Pacific Ocean Blue: 30th Anniversary Edition Review

artist: Dennis Wilson date: 06/17/2008 category: compact discs
Dennis Wilson: Pacific Ocean Blue: 30th Anniversary Edition
Release Date: Jun 17, 2008
Label: Epic/Legacy Records
Genres: Rock, Blues
Number Of Tracks: 33
While he may have lived in the shadow of his brother Brian while in The Beach Boys, Dennis Wilson's legacy as a songwriter is evident on the 30th anniversary edition of his solo record Pacific Ocean Blue.
 Sound: 8
 Lyrics: 7
 Overall Impression: 8
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overall: 7.7
Pacific Ocean Blue: 30th Anniversary Edition Reviewed by: UG Team, on june 17, 2008
1 of 1 people found this review helpful

Sound: It apparently took some urging of Brian Wilson to first include his brother Dennis in The Beach Boys. Dennis, thought to be more of a free spirit and not necessarily strong in the musical arena, was apparently given the role of the drummer only after his mother got involved. It's true that the trademark sound of The Beach Boys was strongly influenced by Brian, but Dennis would eventually prove that he was an impressive songwriter and performer in his own right. This month marks the rerelease of Pacific Ocean Blue, a solo album that Dennis originally completed back in 1977. The 30th Anniversary Addition now features 2 disks, with disk 1 dedicated to the original recording and the 2nd disk including tracks from his rare Bambu project. While it bears little resemblance to anything The Beach Boys created, Pacific Ocean Blue does relay the unique, creative, and often sad vision that Dennis Wilson had all on his own. If you aren't familiar with Wilson's solo work, be prepared for a roller coaster ride. You might be expecting the same sorts of harmonies and general sense of fun found in Good Vibrations, but the music takes a very different path on Pacific Ocean Blue. The opening track River Song features a piano-rich intro that eventually transforms into a bluesier number. There is the same sort of big-production feel to Wilson's River Song that you might expect in a Beach Boys' song, but the fun element is definitely scaled back. On other tracks you feel like Wilson is pouring his soul out. The emotions are rich on tracks like Moonshine and Thoughts Of You, slower songs that are less than perfect in the vocal area, but also feel more brutally honest than any of his work in The Beach Boys. There is a strong blues vibe on Friday Night, which is laid-back and features eerie sounds that likely could have been made by lap steel (the liner notes didn't specify). Dreamer is impressive in the fact that it feels like several different songs in one. At first it's gritty and bluesy, but about halfway through it becomes a heartfelt piano-led track. By the end, a monstrous horn arrangement takes the song out. It's obvious that Wilson's creativity was just flowing free on this album, and at times it might not seem completely cohesive. But honestly, it's the kind of album that feels fresh and oddly intriguing. The 2nd disk is devoted to Wilson's Bambu project, which was never officially released. There are some incredible harmonies on it, but they feel more akin to The Eagles than The Beach Boys. Wilson claimed he was prouder of his work on Bambu, but there are strengths in each of the disks. The piano is consistently strong, whether in Common (which sounds like something you might hear at a recital) or Are You Real (a Jimmy Buffett-like track with a piano twist). Even in the biggest productions, there is a raw quality to it all, mostly because of Wilson's weathered, imperfect vocal style. While the album doesn't pop like Pet Sounds might, Pacific Ocean Blue successfully separates Dennis Wilson from being simply one of The Beach Boys. // 8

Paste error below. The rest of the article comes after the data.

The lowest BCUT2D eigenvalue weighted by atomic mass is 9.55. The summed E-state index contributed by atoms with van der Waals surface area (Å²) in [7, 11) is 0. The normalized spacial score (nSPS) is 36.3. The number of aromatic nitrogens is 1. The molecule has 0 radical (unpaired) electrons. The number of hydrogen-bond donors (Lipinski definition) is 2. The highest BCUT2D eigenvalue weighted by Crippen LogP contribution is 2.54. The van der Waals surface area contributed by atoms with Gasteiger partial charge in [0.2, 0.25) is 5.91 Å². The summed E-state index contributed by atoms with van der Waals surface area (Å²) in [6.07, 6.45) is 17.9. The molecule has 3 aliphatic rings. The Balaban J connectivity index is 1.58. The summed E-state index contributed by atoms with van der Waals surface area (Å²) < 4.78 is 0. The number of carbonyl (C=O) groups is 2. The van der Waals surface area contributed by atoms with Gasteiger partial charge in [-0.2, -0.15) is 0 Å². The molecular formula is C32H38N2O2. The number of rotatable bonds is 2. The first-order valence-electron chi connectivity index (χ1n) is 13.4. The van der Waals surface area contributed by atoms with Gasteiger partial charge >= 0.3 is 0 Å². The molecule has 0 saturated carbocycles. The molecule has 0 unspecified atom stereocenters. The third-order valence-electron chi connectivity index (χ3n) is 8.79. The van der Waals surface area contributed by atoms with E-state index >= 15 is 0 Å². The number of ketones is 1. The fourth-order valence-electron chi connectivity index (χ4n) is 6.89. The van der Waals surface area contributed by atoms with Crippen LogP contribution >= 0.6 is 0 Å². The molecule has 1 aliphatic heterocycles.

Lyrics: The lyrical aspect doesn't get quite as creative as the music on Pacific Ocean Blue. What may seem like the usual themes take on a different meanings when Wilson actually starts singing. There is an abundance of emotional content on songs like Thoughts Of You, Time, and You And I, and it's more about the delivery than anything else. The lyrics don't look like much on paper, but Wilson can still sell them. // 7

Overall Impression: There's no telling how many other fascinating albums that Dennis Wilson could have created if not for his untimely death in 1983 of an alcohol-related drowning. Pacific Ocean Blue definitely deserves a second listen by anyone who might have put it on the shelf back in the '1970s. There's a moodiness that flows through all of Pacific Ocean Blue, and even the bluesy rock numbers seem to have an underlying feeling of melancholy. It's not the emotions that make the largest impression in the end, however. It's the fact that Wilson proved himself as an accomplished pianist and songwriter independently of The Beach Boys. // 8

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